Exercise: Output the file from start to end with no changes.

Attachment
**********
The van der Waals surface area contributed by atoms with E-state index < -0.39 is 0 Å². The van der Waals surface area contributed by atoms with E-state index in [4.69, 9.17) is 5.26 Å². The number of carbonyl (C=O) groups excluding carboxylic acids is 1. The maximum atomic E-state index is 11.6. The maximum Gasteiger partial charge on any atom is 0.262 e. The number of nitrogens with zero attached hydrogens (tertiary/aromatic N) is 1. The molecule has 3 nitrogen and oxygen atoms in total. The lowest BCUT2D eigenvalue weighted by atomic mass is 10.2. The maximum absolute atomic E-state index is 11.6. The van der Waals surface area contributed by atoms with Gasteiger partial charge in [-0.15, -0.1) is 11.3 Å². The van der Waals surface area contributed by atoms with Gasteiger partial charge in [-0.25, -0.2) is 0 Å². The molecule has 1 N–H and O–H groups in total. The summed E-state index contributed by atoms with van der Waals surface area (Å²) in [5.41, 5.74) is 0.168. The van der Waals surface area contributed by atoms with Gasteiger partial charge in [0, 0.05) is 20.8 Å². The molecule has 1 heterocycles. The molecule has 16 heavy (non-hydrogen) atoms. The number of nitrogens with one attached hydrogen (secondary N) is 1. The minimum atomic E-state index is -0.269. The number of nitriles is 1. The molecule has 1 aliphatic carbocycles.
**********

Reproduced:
The van der Waals surface area contributed by atoms with E-state index < -0.39 is 0 Å². The van der Waals surface area contributed by atoms with E-state index in [4.69, 9.17) is 5.26 Å². The number of carbonyl (C=O) groups excluding carboxylic acids is 1. The maximum atomic E-state index is 11.6. The maximum Gasteiger partial charge on any atom is 0.262 e. The number of nitrogens with zero attached hydrogens (tertiary/aromatic N) is 1. The molecule has 3 nitrogen and oxygen atoms in total. The lowest BCUT2D eigenvalue weighted by atomic mass is 10.2. The maximum absolute atomic E-state index is 11.6. The van der Waals surface area contributed by atoms with Gasteiger partial charge in [-0.15, -0.1) is 11.3 Å². The van der Waals surface area contributed by atoms with Gasteiger partial charge in [-0.25, -0.2) is 0 Å². The molecule has 1 N–H and O–H groups in total. The summed E-state index contributed by atoms with van der Waals surface area (Å²) in [5.41, 5.74) is 0.168. The van der Waals surface area contributed by atoms with Gasteiger partial charge in [0, 0.05) is 20.8 Å². The molecule has 1 heterocycles. The molecule has 16 heavy (non-hydrogen) atoms. The number of nitrogens with one attached hydrogen (secondary N) is 1. The minimum atomic E-state index is -0.269. The number of nitriles is 1. The molecule has 1 aliphatic carbocycles.